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Report: Florida's Dept. of Education supports two Christian high schools barred from loudspeaker prayer at Citrus Bowl stadium

Florida's Department of Education is backing a pair of Christian high schools that were barred from conducting a loudspeaker prayer at a game held in the stadium that hosts the annual Citrus Bowl, the Christian Post reported.
More from the outlet:
Commissioner of Education Richard Corcoran sent a letter to the Florida High School Athletic Association last Friday, denouncing the decision to prohibit the prayer as "deeply troubling."

The letter, a copy of which was emailed to The Christian Post on Monday, called on the Association to review "its policies and procedures to ensure religious expression is permitted to the greatest extent possible under the law."
"Policies that are overbroad or restrictive may deny students their constitutional right to private religious expression," Corcoran wrote, according to the Christian Post. "Such policies must be immediately repealed and replaced with policies that are consistent with the religious freedoms guaranteed under the Constitution."
He added that he did "not understand why this request was denied," the outlet said, noting that Corcoran added that "the state must not censor private religious speech of its students, even [when] that speech is given at a state-sponsored event or on public property."

What's the background?

The outlet said the athletic association in December 2015 ordered Cambridge Christian and University Christian to not conduct a prayer over a loudspeaker at 2A state championship game at the stadium. The Orlando venue also is known by its official moniker, Camping World Stadium.
Roger Dearing, head of the athletic association at the time, told the Christian high schools that the Citrus Bowl "is a public facility, predominantly paid for with public tax dollars" and was "'off limits' under federal guidelines and precedent court cases," the Christian Post said.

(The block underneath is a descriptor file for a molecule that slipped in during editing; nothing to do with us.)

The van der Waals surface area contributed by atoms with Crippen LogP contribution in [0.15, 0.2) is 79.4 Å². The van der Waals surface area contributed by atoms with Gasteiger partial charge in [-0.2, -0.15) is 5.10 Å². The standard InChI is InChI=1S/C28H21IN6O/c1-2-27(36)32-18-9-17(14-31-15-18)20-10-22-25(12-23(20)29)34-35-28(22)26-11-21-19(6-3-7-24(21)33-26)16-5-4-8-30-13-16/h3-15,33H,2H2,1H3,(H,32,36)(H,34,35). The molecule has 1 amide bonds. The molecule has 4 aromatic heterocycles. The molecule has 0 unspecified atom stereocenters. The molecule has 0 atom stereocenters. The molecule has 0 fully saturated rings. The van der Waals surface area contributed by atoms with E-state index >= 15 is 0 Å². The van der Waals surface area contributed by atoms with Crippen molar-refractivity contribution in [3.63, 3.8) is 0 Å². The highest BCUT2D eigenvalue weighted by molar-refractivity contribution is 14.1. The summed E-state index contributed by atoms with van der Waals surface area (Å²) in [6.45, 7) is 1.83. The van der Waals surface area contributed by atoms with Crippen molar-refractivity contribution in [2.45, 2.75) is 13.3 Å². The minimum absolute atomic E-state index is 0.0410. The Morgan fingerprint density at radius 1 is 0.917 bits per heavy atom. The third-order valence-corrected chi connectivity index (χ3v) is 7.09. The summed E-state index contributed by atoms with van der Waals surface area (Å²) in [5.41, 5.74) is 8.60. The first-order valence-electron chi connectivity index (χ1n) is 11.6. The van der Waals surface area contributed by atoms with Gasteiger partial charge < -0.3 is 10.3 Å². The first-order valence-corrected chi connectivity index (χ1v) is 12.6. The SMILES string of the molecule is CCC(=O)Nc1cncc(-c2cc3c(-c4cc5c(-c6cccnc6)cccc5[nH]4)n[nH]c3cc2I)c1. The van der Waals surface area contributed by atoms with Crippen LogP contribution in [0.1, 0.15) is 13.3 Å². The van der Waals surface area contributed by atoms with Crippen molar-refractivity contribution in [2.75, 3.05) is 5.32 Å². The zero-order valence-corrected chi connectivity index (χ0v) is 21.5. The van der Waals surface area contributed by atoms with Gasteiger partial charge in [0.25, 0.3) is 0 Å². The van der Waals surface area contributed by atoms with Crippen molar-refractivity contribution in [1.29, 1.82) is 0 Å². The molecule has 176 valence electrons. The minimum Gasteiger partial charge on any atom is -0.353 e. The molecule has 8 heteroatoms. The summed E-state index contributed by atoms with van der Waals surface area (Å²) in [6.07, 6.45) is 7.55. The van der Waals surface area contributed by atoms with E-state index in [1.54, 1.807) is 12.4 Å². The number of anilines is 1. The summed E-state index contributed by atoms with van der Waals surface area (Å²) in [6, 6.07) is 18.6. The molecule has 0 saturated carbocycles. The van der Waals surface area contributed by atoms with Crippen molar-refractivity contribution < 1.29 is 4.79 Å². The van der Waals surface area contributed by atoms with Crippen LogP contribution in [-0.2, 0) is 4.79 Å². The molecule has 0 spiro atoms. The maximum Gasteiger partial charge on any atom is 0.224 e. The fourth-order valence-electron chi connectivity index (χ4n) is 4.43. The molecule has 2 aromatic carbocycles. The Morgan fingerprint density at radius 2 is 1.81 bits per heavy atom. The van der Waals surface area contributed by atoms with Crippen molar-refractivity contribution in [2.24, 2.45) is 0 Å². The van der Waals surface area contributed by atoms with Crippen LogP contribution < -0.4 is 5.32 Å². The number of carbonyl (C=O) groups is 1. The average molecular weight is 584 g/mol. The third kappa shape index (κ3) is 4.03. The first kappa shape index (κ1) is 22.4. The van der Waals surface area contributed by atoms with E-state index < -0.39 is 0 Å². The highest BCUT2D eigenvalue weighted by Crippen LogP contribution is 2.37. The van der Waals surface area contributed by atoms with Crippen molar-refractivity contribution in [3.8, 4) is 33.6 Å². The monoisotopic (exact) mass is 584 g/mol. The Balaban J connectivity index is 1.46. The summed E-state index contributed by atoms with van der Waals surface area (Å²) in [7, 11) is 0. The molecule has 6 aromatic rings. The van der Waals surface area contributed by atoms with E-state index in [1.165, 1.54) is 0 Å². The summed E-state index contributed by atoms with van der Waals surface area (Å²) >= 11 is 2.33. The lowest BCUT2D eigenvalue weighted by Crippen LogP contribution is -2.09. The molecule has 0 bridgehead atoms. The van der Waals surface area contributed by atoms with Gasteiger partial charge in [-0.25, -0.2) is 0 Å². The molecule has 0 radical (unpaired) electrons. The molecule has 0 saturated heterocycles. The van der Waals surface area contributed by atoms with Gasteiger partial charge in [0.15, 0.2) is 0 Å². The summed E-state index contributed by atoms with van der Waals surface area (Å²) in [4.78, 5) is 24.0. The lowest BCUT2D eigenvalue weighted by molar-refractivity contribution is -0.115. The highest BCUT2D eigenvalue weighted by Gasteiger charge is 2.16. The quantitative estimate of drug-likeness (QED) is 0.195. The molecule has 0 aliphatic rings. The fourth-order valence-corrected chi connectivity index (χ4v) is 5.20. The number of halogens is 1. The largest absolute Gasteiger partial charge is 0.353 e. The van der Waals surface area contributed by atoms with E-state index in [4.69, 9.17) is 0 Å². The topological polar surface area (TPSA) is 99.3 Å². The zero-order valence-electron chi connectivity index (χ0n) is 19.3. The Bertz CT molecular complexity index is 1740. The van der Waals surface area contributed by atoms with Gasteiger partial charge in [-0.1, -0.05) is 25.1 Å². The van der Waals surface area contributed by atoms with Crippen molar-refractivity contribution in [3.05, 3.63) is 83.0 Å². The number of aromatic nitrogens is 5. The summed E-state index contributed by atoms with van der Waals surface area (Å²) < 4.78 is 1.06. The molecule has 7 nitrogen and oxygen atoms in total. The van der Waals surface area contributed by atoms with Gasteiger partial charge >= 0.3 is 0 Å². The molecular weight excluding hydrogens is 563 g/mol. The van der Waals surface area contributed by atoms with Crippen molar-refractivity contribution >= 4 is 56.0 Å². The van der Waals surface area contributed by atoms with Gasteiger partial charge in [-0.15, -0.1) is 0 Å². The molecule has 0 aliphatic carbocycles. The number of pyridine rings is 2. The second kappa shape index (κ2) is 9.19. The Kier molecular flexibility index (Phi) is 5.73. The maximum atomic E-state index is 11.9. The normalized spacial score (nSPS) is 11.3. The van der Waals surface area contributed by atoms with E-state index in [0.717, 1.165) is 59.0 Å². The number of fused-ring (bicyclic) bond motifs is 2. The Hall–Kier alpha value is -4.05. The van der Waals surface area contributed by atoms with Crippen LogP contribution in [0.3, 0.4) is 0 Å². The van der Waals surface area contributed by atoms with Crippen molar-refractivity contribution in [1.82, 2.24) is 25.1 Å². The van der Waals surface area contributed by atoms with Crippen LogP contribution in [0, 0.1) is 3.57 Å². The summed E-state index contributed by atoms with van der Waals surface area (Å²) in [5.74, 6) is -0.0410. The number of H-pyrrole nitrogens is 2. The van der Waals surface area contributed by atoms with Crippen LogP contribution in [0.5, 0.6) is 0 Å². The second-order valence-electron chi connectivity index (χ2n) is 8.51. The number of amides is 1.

With that, Cambridge Christian sued the athletic association in September 2016 with the legal assistance of the First Liberty Institute, the outlet noted.
In 2017, a magistrate court sided with the athletic association, with District Court Judge Charlene Edwards Honeywell concluding that "the entirety of the speech over the stadium loudspeaker was government speech and that, even if it were not, the stadium loudspeaker is a non-public forum. Therefore, the FHSAA was permitted to deny Cambridge Christian's request to use it to broadcast prayer during a school sporting event organized and governed by a state entity," the Christian Post said.


But a three-judge panel of the U.S. Court of Appeals for the 11th Circuit in November issued a unanimous decision partly reversing the district court ruling, the outlet reported.
Judge Stanley Marcus authored the court's opinion, concluding that the lower court had been "too quick to dismiss all of Cambridge Christian's claims out of hand. Taking the complaint in a light most favorable to the plaintiff, as we must at this stage in the proceedings, the schools' claims for relief under the Free Speech and Free Exercise Clauses have been adequately and plausibly pled," the Christian Post reported.
He continued, "And while we agree with the district court that the loudspeaker was a nonpublic forum, we conclude that Cambridge Christian has plausibly alleged that it was arbitrarily and haphazardly denied access to the forum in violation of the First Amendment."

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